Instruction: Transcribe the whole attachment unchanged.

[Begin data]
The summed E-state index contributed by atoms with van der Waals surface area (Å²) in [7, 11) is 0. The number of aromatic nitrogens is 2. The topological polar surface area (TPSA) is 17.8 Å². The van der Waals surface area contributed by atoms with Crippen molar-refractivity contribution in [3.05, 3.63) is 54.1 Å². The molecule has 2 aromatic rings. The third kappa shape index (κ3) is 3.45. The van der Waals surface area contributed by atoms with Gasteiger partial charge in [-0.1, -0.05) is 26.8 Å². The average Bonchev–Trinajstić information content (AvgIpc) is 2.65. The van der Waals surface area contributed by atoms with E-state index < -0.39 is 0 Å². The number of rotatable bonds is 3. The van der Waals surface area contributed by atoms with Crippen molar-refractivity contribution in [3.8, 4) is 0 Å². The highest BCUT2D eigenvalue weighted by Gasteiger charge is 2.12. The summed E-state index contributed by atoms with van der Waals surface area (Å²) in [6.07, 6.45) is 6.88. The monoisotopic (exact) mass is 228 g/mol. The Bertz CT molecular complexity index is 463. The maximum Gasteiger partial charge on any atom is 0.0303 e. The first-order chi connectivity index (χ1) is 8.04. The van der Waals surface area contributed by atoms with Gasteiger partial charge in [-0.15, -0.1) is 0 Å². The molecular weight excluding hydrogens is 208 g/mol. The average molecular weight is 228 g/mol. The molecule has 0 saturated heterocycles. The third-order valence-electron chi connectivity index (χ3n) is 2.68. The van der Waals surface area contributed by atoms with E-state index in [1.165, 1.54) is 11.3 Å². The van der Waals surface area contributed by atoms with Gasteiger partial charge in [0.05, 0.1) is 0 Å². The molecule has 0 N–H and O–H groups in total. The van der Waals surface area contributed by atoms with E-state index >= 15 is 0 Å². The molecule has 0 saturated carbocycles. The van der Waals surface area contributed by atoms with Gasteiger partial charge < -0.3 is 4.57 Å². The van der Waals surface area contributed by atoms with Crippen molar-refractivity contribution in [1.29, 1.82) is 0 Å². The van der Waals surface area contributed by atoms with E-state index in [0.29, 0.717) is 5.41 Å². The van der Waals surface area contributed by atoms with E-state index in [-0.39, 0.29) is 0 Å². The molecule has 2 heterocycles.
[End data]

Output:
The summed E-state index contributed by atoms with van der Waals surface area (Å²) in [7, 11) is 0. The number of aromatic nitrogens is 2. The topological polar surface area (TPSA) is 17.8 Å². The van der Waals surface area contributed by atoms with Crippen molar-refractivity contribution in [3.05, 3.63) is 54.1 Å². The molecule has 2 aromatic rings. The third kappa shape index (κ3) is 3.45. The van der Waals surface area contributed by atoms with Gasteiger partial charge in [-0.1, -0.05) is 26.8 Å². The average Bonchev–Trinajstić information content (AvgIpc) is 2.65. The van der Waals surface area contributed by atoms with E-state index < -0.39 is 0 Å². The number of rotatable bonds is 3. The van der Waals surface area contributed by atoms with Crippen molar-refractivity contribution in [3.8, 4) is 0 Å². The highest BCUT2D eigenvalue weighted by Gasteiger charge is 2.12. The summed E-state index contributed by atoms with van der Waals surface area (Å²) in [6.07, 6.45) is 6.88. The monoisotopic (exact) mass is 228 g/mol. The Bertz CT molecular complexity index is 463. The maximum Gasteiger partial charge on any atom is 0.0303 e. The first-order chi connectivity index (χ1) is 8.04. The van der Waals surface area contributed by atoms with Gasteiger partial charge in [-0.15, -0.1) is 0 Å². The molecular weight excluding hydrogens is 208 g/mol. The average molecular weight is 228 g/mol. The molecule has 0 saturated heterocycles. The third-order valence-electron chi connectivity index (χ3n) is 2.68. The van der Waals surface area contributed by atoms with E-state index in [1.165, 1.54) is 11.3 Å². The van der Waals surface area contributed by atoms with Gasteiger partial charge in [0.05, 0.1) is 0 Å². The molecule has 0 N–H and O–H groups in total. The van der Waals surface area contributed by atoms with E-state index >= 15 is 0 Å². The molecule has 0 saturated carbocycles. The van der Waals surface area contributed by atoms with Gasteiger partial charge < -0.3 is 4.57 Å². The van der Waals surface area contributed by atoms with Crippen molar-refractivity contribution in [1.29, 1.82) is 0 Å². The van der Waals surface area contributed by atoms with E-state index in [0.29, 0.717) is 5.41 Å². The van der Waals surface area contributed by atoms with E-state index in [-0.39, 0.29) is 0 Å². The molecule has 2 heterocycles.